The ancient fortress of Machaerus east of the Dead Sea is usually cited as the place where John the Baptist was beheaded, Josephus having written that as the place. There is some doubt, however, that Josephus was correct in this, due to the fact that he also wrote that Herod's first wife, the daughter of Aretas, escaped to this fortress because it was in the power of her father, the king of Arabia. He outlined the intrigue by which Aretas' daughter, having secretly learned of Herod's intention of marrying Herodias, journeyed to Machaerus. Perhaps Josephus' apparent contradiction is resolved by supposing that the fortress, situated on the border, was controlled at one time by Herod, and at another time by Aretas. There is the further consideration that there does not seem to have been any great distance between the birthday festival of Herod and the prison where John was beheaded. Tiberius or Machaerus would either one have provided the combination of palace and fortress suggested by the New Testament narrative.
For John said unto Herod, It is not lawful for thee to have thy brother's wife.
It is interesting that the greatest resentment against John's truthful denunciation of Herod's incestuous marriage came not from Herod but from Herodias. The fact of John's words being addressed directly to Herod does not rule out the possibility that Herod asked John about the validity of his marriage, no doubt hoping that John's sanction of it would make it more acceptable to the people. If such was the case, his vain hopes were shattered in the forthright, honest reply of the great herald, John the Baptist. There can be no doubt that John anticipated the fatal results to himself in such a reply; and one may only marvel at such courage and loyalty to the truth. As Jesus said, "Among them that are born of women there hath not arisen a greater than John the Baptist" (Matthew 11:11).
And Herodias set herself against him, and desired to kill him; and she could not; for Herod feared John, knowing that he was a righteous and holy man; and kept him safe. And when he heard him, he was much perplexed; and he heard him gladly.
Wicked as Herod was, there nevertheless remained in him a basic respect for holiness; and, seeing in John the sacred fire of holy zeal and the courage to speak God's truth in every circumstance, Herod respected and admired him, even listening willingly to his preaching. On the other hand, Herodias, full of hatred and wounded pride, determined to kill him. Turlington said, "The text is very vivid: `She had it in for him' and `was constantly seeking' his death."
And when a convenient day was come, that Herod on his birthday made a supper to his lords, and the high captains, and the chief men of Galilee; and when the daughter of Herodias herself came in and danced, she pleased Herod and them that eat at meat with him; and the king said unto the damsel, Ask of me whatsoever thou wilt, and I will give it thee.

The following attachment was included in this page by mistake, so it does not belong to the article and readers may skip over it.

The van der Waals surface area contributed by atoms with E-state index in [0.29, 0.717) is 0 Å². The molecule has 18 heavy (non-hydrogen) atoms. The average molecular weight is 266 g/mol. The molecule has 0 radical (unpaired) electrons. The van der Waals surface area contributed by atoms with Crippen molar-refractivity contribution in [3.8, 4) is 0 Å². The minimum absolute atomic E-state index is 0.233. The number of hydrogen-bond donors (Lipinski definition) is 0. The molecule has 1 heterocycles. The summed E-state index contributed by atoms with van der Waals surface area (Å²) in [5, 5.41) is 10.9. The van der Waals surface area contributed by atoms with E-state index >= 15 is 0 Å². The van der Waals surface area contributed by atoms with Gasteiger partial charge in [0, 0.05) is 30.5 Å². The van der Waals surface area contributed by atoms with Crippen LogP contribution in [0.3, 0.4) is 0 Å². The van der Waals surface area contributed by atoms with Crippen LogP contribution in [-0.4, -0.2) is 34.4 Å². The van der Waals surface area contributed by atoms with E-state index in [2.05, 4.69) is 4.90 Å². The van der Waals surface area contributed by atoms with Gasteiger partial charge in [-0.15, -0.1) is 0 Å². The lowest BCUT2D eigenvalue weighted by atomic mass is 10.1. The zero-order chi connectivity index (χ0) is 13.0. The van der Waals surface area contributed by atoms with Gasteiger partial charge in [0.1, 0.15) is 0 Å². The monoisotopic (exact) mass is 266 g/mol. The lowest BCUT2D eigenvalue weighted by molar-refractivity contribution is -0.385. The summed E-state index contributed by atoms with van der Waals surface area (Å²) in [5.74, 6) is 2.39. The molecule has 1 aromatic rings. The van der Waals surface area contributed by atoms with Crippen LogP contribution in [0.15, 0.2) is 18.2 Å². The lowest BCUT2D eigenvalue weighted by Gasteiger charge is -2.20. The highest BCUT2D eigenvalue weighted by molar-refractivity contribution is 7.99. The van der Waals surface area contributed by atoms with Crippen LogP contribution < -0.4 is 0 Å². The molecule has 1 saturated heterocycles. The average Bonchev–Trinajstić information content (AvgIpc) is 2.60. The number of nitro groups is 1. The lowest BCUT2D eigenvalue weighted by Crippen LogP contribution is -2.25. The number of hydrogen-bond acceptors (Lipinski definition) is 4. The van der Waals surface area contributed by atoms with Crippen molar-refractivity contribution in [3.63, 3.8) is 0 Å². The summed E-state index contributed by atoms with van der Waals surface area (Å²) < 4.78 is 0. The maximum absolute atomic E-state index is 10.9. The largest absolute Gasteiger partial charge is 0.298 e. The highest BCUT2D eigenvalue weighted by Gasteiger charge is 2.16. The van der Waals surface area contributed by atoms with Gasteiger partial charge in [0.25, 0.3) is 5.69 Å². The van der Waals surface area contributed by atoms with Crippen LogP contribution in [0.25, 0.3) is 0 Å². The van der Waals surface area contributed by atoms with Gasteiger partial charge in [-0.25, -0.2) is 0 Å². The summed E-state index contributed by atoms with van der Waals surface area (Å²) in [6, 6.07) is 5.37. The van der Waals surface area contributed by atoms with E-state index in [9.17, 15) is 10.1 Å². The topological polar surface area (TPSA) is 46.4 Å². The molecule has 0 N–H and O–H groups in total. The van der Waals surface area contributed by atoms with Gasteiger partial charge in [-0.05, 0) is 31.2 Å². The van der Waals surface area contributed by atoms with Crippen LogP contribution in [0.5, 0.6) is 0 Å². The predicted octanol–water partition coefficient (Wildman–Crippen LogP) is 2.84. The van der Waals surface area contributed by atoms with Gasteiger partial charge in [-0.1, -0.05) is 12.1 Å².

Herod was not the first man, nor the last, to fall into great temptation at a festival. The cunning Herodias was ready with a plan to achieve her murderous purpose regarding the preacher who had refused to endorse her sin. She enlisted the aid of her own daughter for his entrapment, achieved her goal, and earned for herself everlasting infamy.
The high captains ... These were the chiliarchs, commanders of one thousand men.
The daughter of Herodias herself ... Her name was Salome, a royal princess, and her conduct on this occasion was not only licentious and immoral, but it was utterly unbecoming the royal dignity which she claimed.
Ask of me whatsoever thou wilt ... Herod took the bait - hook, line and sinker - and at once found himself in a vicious trap from which there was no honorable recovery.
And he sware unto her, Whatsoever thou shalt ask of me, I will give it thee, unto the half of my kingdom.
This was the type of boastful, extravagant oath, characteristic of tyrants and despots of that era. Any person asking a gift large enough to embarrass such a monarch ordinarily found it fatal to do so; but the accepted code of that day, as it applied to such requests, required the king's compliance with the request if it lay within his power to give it without jeopardy to himself.
And she went out and said unto her mother, What shall I ask? And she said, The head of John the Baptizer.
When it is considered that Salome might have requested many things which could have been of great value to herself, and that her mother by this suggestion actually robbed her daughter of whatever benefit Herod might have bestowed upon her, all for the sake of venting her vicious hatred against John, the blindness and stupidity of evil are evident.
And she came in straightway with haste unto the king, and asked, saying, I will that thou forthwith give me on a platter the head of John the Baptist.
This request was so bizarre and erratic that men have found it hard to believe; and, because Josephus explained John's beheading as due to political considerations, critics have dared to accuse Mark of incorporating into his gospel "this legend." But it was no legend at all; this is what occurred. There had been no time, historically, for the development of any legend; and Josephus was notoriously inaccurate on many things. Besides that, Herod probably explained to the public his murder of John with some lying justification of it.